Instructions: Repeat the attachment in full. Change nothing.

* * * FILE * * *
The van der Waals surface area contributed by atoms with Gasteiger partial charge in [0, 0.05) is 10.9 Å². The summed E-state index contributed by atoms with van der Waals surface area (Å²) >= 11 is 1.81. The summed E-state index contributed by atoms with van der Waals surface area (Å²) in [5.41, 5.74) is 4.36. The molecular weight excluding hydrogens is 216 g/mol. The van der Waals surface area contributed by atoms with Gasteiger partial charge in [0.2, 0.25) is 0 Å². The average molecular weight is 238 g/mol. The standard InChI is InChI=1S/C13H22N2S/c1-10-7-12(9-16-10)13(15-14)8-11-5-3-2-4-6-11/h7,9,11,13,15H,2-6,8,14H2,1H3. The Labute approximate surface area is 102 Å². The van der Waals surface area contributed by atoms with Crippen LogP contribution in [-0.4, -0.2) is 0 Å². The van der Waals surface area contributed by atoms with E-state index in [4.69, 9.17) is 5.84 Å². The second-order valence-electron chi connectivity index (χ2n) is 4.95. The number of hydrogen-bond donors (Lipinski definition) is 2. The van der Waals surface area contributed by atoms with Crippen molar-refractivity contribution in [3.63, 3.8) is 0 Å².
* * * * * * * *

The van der Waals surface area contributed by atoms with Gasteiger partial charge in [0, 0.05) is 10.9 Å². The summed E-state index contributed by atoms with van der Waals surface area (Å²) >= 11 is 1.81. The summed E-state index contributed by atoms with van der Waals surface area (Å²) in [5.41, 5.74) is 4.36. The molecular weight excluding hydrogens is 216 g/mol. The van der Waals surface area contributed by atoms with Gasteiger partial charge in [0.2, 0.25) is 0 Å². The average molecular weight is 238 g/mol. The standard InChI is InChI=1S/C13H22N2S/c1-10-7-12(9-16-10)13(15-14)8-11-5-3-2-4-6-11/h7,9,11,13,15H,2-6,8,14H2,1H3. The Labute approximate surface area is 102 Å². The van der Waals surface area contributed by atoms with Crippen LogP contribution in [-0.4, -0.2) is 0 Å². The van der Waals surface area contributed by atoms with E-state index in [4.69, 9.17) is 5.84 Å². The second-order valence-electron chi connectivity index (χ2n) is 4.95. The number of hydrogen-bond donors (Lipinski definition) is 2. The van der Waals surface area contributed by atoms with Crippen molar-refractivity contribution in [3.63, 3.8) is 0 Å².